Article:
In an age when digital marketing appears to have hit a level of maturity where practitioners can talk with confidence about journey-based insights and intelligent technologies, it appears to be a strange and anachronistic revelation that direct mail is not only back on the agenda for a lot of cross-channel decision makers, but enjoying a renaissance.
How has a medium, often well regarded in regards to engagement, but maligned in regards to prohibitive production costs, ended up integral to the mix all over again?
You might start by looking at the charity sector where recent controversies over telemarketing and the even more entrenched attitude from the general public as regards street fundraising, or ‘chugging’, it’s not surprising that a dependable method of communication is required in light of the fact that the digital approach may not be hitting all the right buttons. The age profile of online users may be widening all the time but many not-for-profits rely on older audiences who are less likely to respond to an email than a ‘letter’, especially in the case of legacy marketing where long-form propositions will require more than an on-screen reading panel to get the message across.
Away from charity and into crowded marketplace of homewares e-commerce, MADE.COM have made great strides with their recent direct mail activity, especially in the case of lapsed customers where tangible image-laden mail packs with enticing, targeted vouchers have become a major encouragement to customers deliberating their next big purchase with the brand.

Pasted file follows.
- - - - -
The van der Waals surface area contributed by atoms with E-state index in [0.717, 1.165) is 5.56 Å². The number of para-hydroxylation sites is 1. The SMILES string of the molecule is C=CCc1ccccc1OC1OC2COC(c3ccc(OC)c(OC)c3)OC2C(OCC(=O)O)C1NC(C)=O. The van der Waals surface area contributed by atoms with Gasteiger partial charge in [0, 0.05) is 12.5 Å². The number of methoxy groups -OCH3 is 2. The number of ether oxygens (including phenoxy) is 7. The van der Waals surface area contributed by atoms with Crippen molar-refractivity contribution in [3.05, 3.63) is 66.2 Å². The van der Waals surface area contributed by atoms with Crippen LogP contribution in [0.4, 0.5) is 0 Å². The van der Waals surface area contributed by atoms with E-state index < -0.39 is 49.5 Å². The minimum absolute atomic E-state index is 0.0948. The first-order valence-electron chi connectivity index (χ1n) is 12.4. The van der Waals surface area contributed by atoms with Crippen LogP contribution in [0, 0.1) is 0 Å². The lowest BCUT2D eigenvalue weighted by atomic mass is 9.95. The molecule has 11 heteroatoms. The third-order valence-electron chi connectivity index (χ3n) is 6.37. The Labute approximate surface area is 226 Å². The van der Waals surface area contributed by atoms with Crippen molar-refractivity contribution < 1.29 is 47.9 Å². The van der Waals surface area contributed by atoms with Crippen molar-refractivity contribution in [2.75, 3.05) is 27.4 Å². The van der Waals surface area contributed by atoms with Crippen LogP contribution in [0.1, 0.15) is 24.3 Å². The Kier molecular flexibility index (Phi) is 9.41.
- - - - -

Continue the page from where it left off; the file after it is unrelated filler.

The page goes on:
In the Finance sector, direct mail has been seen to attract target audiences without the risks associated with the more sub-prime individuals within the marketplace who may have been drawn to lenders’ sites via SEO and PPC.
The fact is that, for a highly significant section of the UK buying population, a well-designed personalised piece of direct mail can often forge paths to engagement in a way that other approaches may never be able to match. You have to engage with a mail pack in your home, where product research and purchase decisions are often made. You have to at least pick it up – which means your attention may be held for a couple of seconds longer than it takes for you to dismiss an email after only seeing the sender and subject line.
That said, there have been key case studies from the automotive sector at least that suggest a truly effective communications programme will still feature DM deployed alongside other channels – and that in fact it’s the evolution of a story that counts, from introduction through to main tactical message through to reminder, rather than single bursts of isolated activity.
In conclusion, the title of this piece ought not to be Why Direct Mail Is Still Cool and rather Why Direct Mail Never Really Went Away… it just stepped off to the side for a while Digital tried, and ultimately failed, to deliver the lead performance the more technocratic sections of the industry had predicted.
By James Sargeant – Planning Manager at Amaze One